Tuesday, August 19, 2008

Now Searchable: The MnDOT NASCO NAFTA Superhighway Document Stash


Improving the presentation of one of the strangest Minnesota state government document batches we've ever run across, PIM staff has released a more complete version of the massive MnDOT doc dump about the rather mysterious plan hatched by the North American Super Corridor Coalition (NASCO) to implement a military-style RFID-powered shipping container tracking system on Interstates 35 and 94. We first reported this last July, and provided additional documents obtained by lawyer Nathan Hansen in December.

Now you can get the 598 pages in one PDF file, (a more svelte 43 MB) and we used optical character recognition to make it fully searchable. The rest of the media has still overlooked this strange story about yet another federal boondoggle; in this case, it's been proposed by NASCO's backers at Lockheed Martin, which would collect revenue from building the system, and mine the data it would generate.

To recap: they want to set up monitoring centers dubbed "Total Transportation Domain Awareness Centers of Excellence," which appear to be 'data fusion' centers that would likely turn perpetual profits for contractors supporting the facilities. A system called NAFTRACS, which is based on the military's existing shipping container tracking system, would primarily use RFID tag-based tracking stations to keep an eye on shipping containers, and feed this information into a 'data warehouse' system, which in turn would support some type of supply-chain management system.

[Sidebar: the "Violent Radicalization and Homegrown Terrorism Prevention Act" bill also promotes other "centers of excellence" data fusion centers that would monitor America, so apparently this sort of Big Brother proposal is all the rage in Washington.]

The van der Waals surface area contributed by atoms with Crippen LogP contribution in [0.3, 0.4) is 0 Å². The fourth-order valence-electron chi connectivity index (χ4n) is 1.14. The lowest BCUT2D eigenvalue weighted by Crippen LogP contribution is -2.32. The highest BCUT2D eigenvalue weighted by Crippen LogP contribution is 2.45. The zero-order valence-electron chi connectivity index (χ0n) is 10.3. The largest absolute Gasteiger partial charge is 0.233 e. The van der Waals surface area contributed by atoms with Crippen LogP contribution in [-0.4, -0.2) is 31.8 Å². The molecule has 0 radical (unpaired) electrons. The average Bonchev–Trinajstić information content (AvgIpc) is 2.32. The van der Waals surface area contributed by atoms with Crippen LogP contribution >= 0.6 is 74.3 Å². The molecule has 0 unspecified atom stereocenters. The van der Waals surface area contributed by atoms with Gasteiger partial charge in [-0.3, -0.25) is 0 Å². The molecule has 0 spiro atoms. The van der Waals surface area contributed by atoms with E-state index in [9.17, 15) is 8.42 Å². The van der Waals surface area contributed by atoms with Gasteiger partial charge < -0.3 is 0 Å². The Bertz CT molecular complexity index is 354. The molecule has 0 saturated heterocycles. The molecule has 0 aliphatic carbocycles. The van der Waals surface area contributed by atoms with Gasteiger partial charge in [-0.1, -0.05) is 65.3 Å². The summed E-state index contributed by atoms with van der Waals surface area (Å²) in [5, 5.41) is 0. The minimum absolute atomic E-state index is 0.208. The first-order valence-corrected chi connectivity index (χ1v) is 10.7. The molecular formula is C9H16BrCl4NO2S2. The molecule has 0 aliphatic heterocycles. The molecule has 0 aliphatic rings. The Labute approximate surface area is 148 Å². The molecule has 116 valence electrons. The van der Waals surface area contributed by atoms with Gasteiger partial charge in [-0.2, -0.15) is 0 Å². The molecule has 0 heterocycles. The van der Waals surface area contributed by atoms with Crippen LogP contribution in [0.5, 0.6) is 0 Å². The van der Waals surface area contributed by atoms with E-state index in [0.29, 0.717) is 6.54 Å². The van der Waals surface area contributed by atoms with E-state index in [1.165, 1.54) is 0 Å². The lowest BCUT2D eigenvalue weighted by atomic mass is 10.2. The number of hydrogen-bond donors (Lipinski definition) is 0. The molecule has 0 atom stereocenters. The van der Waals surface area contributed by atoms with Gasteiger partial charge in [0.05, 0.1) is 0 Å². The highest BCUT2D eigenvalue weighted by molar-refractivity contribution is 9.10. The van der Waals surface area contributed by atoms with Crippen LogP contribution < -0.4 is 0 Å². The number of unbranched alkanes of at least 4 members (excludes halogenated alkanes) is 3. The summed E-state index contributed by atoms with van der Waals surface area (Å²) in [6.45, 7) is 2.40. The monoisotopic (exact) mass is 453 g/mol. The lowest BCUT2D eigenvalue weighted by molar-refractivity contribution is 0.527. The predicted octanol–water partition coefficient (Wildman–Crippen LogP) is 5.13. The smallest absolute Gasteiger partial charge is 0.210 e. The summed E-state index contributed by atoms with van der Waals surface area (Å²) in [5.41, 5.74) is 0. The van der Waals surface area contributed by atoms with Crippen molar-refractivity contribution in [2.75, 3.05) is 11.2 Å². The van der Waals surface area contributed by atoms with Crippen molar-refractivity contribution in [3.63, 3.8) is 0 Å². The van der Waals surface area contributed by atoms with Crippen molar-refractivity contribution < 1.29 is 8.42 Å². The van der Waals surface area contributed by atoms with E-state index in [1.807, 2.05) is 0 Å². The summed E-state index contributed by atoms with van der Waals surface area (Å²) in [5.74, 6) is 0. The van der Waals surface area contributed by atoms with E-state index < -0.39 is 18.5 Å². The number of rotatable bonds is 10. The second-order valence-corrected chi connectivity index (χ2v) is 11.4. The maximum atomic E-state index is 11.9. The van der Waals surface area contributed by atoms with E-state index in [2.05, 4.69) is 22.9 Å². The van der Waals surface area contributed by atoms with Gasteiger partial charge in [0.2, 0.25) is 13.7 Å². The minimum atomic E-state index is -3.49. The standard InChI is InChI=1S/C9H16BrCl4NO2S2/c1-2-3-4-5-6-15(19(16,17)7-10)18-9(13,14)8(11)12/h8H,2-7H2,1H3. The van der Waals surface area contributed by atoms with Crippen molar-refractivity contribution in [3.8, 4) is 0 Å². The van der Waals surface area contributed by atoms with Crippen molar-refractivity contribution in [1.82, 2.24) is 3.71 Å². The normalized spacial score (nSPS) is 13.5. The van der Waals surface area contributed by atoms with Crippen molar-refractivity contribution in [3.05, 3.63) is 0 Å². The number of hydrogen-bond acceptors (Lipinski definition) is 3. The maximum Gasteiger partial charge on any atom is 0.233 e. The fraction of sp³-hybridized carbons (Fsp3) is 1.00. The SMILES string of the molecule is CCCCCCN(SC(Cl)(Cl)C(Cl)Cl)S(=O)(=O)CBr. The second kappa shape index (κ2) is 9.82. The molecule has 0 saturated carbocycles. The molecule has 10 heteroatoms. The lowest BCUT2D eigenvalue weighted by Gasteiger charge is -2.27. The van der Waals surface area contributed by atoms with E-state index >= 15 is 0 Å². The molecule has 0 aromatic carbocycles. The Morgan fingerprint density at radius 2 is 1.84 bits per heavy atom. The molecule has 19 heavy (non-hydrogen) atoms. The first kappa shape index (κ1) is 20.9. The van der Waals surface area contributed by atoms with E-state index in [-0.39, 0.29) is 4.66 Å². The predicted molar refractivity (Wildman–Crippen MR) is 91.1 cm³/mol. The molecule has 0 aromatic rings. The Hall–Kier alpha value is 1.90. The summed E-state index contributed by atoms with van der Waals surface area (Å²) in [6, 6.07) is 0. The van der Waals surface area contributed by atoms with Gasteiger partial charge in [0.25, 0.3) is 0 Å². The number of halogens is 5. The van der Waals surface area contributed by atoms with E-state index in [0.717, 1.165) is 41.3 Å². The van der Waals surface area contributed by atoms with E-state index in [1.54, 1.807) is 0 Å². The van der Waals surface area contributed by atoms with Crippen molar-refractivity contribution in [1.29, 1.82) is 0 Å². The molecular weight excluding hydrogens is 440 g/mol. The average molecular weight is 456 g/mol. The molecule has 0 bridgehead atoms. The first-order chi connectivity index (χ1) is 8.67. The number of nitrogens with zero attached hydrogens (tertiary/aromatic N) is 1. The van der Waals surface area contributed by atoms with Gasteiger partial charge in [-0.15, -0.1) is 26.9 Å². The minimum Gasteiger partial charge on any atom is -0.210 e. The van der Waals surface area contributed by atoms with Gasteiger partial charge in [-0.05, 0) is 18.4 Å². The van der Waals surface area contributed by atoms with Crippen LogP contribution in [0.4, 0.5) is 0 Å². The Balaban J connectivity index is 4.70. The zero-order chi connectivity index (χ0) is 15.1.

Interestingly, the NASCO plan specifies that their NAFTRACS system would generate shipping container supply-chain data that Lockheed's business unit in Eagan would market as a business product. It appears that NASCO's plan has now become illegal under state law, because this year's (vetoed and overridden) transportation finance bill specifically banned privatizing the management of Minnesota's highways:

A road authority may not sell, lease, execute a development agreement for a BOT
facility or BTO facility that transfers an existing highway lane, or otherwise relinquish management of a highway...
No one at the Legislature seems to know about this: is anyone going to check out what the heck is going on? Stay tuned...

1 comment:

p62 said...

All who have followed NASCO and the superhighway. It is time to introduce legislation in MN to protect citizens who will be adversly effected by this superhighway which would virtually split MN in half.
We need to develop bills or resolutions that can be offered to legislators who would be willing to sponsor them at upcoming sessions.
Please inform me of any initiatives already in process similar to the above and anybody willing to help in this project.
Thanks, P62